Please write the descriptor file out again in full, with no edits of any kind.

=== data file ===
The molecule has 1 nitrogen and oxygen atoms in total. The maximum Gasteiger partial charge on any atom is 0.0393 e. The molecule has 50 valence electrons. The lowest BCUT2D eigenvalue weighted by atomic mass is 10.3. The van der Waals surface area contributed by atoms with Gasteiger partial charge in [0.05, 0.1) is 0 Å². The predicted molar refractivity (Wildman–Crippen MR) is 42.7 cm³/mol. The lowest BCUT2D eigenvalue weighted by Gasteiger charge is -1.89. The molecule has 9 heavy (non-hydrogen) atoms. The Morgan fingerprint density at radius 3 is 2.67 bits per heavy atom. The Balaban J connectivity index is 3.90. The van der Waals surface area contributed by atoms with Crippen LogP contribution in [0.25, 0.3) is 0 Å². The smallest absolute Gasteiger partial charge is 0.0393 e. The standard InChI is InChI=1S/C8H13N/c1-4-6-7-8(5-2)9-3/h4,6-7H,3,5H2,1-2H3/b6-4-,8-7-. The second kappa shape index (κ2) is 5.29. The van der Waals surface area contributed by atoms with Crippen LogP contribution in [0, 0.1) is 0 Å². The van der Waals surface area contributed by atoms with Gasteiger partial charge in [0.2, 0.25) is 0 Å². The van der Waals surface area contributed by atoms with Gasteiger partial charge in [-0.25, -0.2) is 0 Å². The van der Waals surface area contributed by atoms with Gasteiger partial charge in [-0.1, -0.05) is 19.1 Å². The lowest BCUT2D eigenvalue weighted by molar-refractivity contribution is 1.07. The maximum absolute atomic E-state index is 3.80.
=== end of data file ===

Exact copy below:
The molecule has 1 nitrogen and oxygen atoms in total. The maximum Gasteiger partial charge on any atom is 0.0393 e. The molecule has 50 valence electrons. The lowest BCUT2D eigenvalue weighted by atomic mass is 10.3. The van der Waals surface area contributed by atoms with Gasteiger partial charge in [0.05, 0.1) is 0 Å². The predicted molar refractivity (Wildman–Crippen MR) is 42.7 cm³/mol. The lowest BCUT2D eigenvalue weighted by Gasteiger charge is -1.89. The molecule has 9 heavy (non-hydrogen) atoms. The Morgan fingerprint density at radius 3 is 2.67 bits per heavy atom. The Balaban J connectivity index is 3.90. The van der Waals surface area contributed by atoms with Crippen LogP contribution in [0.25, 0.3) is 0 Å². The smallest absolute Gasteiger partial charge is 0.0393 e. The standard InChI is InChI=1S/C8H13N/c1-4-6-7-8(5-2)9-3/h4,6-7H,3,5H2,1-2H3/b6-4-,8-7-. The second kappa shape index (κ2) is 5.29. The van der Waals surface area contributed by atoms with Crippen LogP contribution in [0, 0.1) is 0 Å². The van der Waals surface area contributed by atoms with Gasteiger partial charge in [0.2, 0.25) is 0 Å². The van der Waals surface area contributed by atoms with Gasteiger partial charge in [-0.25, -0.2) is 0 Å². The van der Waals surface area contributed by atoms with Gasteiger partial charge in [-0.1, -0.05) is 19.1 Å². The lowest BCUT2D eigenvalue weighted by molar-refractivity contribution is 1.07. The maximum absolute atomic E-state index is 3.80.